(You remember the discussion on complex systems we had a while ago on google or facebook? This is one of those examples, where one would try to get the simple mechanism describing the overall effect of a system which is microscopically highly complex.)



*This gets even more problematic, as we don't have any idea if the basic assumption, that a part of the car owners prefer to take the train when it is faster than their car journey is even viable. (i have some doubts there) But we had this discussion already a year or two ago, i think.




A different approach, in line with what i said before. The idea is to get a global factor for ridership reduction based on car ownership or for a more refined approach a time the public transport has to compete with.


Pick randomly,  weighted with relative city size, two cities.
Calculate the distance.
Put it into distance classes, from your pax destination generation.
Run routefinder and get the time it would take.
provide the avg speed for the class.
do this a few dozen times and average the speed for each distance class.


Compare avg speed of a line with the car owner average speed. If that is too small, recalculate.




This might be even more realistic than the more refined method. If i should consider to go from Munich to Hamburg by car, i'd divide 1000 km by 130 km/h and get 7.7 hours. The former is the distance i assume and the latter my expected value for the speed.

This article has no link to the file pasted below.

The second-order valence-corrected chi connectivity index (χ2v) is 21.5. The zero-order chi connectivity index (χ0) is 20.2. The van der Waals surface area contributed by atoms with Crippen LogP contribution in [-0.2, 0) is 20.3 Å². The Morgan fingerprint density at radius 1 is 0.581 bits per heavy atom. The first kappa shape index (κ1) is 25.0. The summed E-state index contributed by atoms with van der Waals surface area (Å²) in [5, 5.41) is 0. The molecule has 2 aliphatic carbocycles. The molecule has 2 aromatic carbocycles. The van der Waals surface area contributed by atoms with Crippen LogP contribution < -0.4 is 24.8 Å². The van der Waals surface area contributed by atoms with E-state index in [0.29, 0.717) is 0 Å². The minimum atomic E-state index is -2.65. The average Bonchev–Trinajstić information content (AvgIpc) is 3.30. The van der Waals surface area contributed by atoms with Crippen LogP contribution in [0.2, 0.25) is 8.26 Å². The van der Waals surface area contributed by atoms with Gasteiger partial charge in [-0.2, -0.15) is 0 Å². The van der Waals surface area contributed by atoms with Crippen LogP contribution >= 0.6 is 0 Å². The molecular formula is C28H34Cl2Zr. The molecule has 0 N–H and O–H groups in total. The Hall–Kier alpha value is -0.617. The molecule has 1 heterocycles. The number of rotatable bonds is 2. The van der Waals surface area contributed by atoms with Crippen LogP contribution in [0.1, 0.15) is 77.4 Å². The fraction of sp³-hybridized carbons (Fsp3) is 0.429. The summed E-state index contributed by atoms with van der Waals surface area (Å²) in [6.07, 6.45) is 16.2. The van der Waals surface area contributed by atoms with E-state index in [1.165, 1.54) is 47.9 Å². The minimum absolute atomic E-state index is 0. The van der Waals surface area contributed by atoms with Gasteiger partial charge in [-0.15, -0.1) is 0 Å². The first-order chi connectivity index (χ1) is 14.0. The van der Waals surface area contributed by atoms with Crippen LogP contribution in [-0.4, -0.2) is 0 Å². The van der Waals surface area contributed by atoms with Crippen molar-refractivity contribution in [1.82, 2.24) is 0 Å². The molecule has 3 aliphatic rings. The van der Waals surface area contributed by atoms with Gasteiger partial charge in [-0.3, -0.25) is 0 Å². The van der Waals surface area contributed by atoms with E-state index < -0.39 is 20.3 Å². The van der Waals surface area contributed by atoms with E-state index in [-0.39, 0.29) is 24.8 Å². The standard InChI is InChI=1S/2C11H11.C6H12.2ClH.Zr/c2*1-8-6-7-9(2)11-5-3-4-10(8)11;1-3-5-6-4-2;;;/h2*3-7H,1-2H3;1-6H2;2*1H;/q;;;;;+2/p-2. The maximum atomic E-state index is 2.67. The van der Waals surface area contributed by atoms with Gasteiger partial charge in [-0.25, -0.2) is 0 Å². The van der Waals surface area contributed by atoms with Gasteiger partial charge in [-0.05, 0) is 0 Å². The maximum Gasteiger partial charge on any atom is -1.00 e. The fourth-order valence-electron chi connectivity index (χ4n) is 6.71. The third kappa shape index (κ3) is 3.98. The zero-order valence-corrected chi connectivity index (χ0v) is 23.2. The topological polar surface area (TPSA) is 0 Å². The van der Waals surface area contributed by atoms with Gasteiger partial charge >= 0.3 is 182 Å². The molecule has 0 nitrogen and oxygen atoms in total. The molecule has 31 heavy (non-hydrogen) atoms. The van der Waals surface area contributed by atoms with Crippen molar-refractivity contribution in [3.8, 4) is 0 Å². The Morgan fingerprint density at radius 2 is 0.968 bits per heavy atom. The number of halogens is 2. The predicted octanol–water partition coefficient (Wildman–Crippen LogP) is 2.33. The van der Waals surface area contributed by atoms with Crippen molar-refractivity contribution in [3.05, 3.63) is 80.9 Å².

I am not a fully informed market participant. If i was more careful i'd go to google maps, this tells me it is actually 780 km and takes 7.3 hours.


(fyi the train takes 5.6 hours, does anyone have ridership numbers?)
« Last Edit: April 05, 2012, 12:40:37 AM by sdog »

Offline jamespetts gb

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Re: Bug fix uncovers performance issue. Ideas for solution sought
« Reply #72 on: April 05, 2012, 12:32:22 AM »
Sdog,

again, quickly for the moment, a normalised model will not work, as we need absolute numbers to generate realistic traffic congestion levels: the number of private cars for any given level of usage should have a realistic and determinate relationship to the number of 'buses required. Further, following routes is important because only that model will generate the right amount of traffic congestion (measured in terms of stationary vehicles) in the right places: if vehicles do not go to the right places, they will not block up the right roads. The public player's task in designing a good road network must be meaningful: the idea is for this to be as much a part of the game and transport design as the private players' 'bus or train networks. This is why I don't agree with the idea of radical simplification of this: certainly, we don't need a model that is any more simple than Sim City 4, for example.